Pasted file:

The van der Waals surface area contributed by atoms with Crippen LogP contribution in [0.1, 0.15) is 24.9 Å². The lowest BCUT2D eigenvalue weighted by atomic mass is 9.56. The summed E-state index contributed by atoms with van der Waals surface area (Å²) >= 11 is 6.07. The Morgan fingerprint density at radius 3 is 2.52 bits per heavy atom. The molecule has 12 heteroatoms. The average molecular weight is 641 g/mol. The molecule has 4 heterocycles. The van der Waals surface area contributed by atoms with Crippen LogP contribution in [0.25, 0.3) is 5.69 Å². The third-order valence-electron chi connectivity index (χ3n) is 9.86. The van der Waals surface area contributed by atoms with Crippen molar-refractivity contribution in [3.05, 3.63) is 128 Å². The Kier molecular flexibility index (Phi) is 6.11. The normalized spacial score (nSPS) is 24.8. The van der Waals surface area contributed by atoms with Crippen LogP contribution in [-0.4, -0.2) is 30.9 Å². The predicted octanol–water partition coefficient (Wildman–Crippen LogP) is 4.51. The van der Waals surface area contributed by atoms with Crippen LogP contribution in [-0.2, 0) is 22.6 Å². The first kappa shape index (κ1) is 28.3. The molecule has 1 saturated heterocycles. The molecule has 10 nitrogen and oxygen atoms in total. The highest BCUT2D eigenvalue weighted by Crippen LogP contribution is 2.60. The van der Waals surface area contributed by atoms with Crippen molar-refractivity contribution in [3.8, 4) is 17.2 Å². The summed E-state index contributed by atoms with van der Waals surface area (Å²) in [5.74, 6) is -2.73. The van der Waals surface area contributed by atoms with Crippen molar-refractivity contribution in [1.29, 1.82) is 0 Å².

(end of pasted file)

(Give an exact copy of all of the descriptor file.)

The van der Waals surface area contributed by atoms with Crippen LogP contribution in [0.1, 0.15) is 24.9 Å². The lowest BCUT2D eigenvalue weighted by atomic mass is 9.56. The summed E-state index contributed by atoms with van der Waals surface area (Å²) >= 11 is 6.07. The Morgan fingerprint density at radius 3 is 2.52 bits per heavy atom. The molecule has 12 heteroatoms. The average molecular weight is 641 g/mol. The molecule has 4 heterocycles. The van der Waals surface area contributed by atoms with Crippen LogP contribution in [0.25, 0.3) is 5.69 Å². The third-order valence-electron chi connectivity index (χ3n) is 9.86. The van der Waals surface area contributed by atoms with Crippen molar-refractivity contribution in [3.05, 3.63) is 128 Å². The Kier molecular flexibility index (Phi) is 6.11. The normalized spacial score (nSPS) is 24.8. The van der Waals surface area contributed by atoms with Crippen LogP contribution in [-0.4, -0.2) is 30.9 Å². The predicted octanol–water partition coefficient (Wildman–Crippen LogP) is 4.51. The van der Waals surface area contributed by atoms with Crippen LogP contribution in [-0.2, 0) is 22.6 Å². The first kappa shape index (κ1) is 28.3. The molecule has 1 saturated heterocycles. The molecule has 10 nitrogen and oxygen atoms in total. The highest BCUT2D eigenvalue weighted by Crippen LogP contribution is 2.60. The van der Waals surface area contributed by atoms with Crippen molar-refractivity contribution in [3.8, 4) is 17.2 Å². The summed E-state index contributed by atoms with van der Waals surface area (Å²) in [5.74, 6) is -2.73. The van der Waals surface area contributed by atoms with Crippen molar-refractivity contribution in [1.29, 1.82) is 0 Å².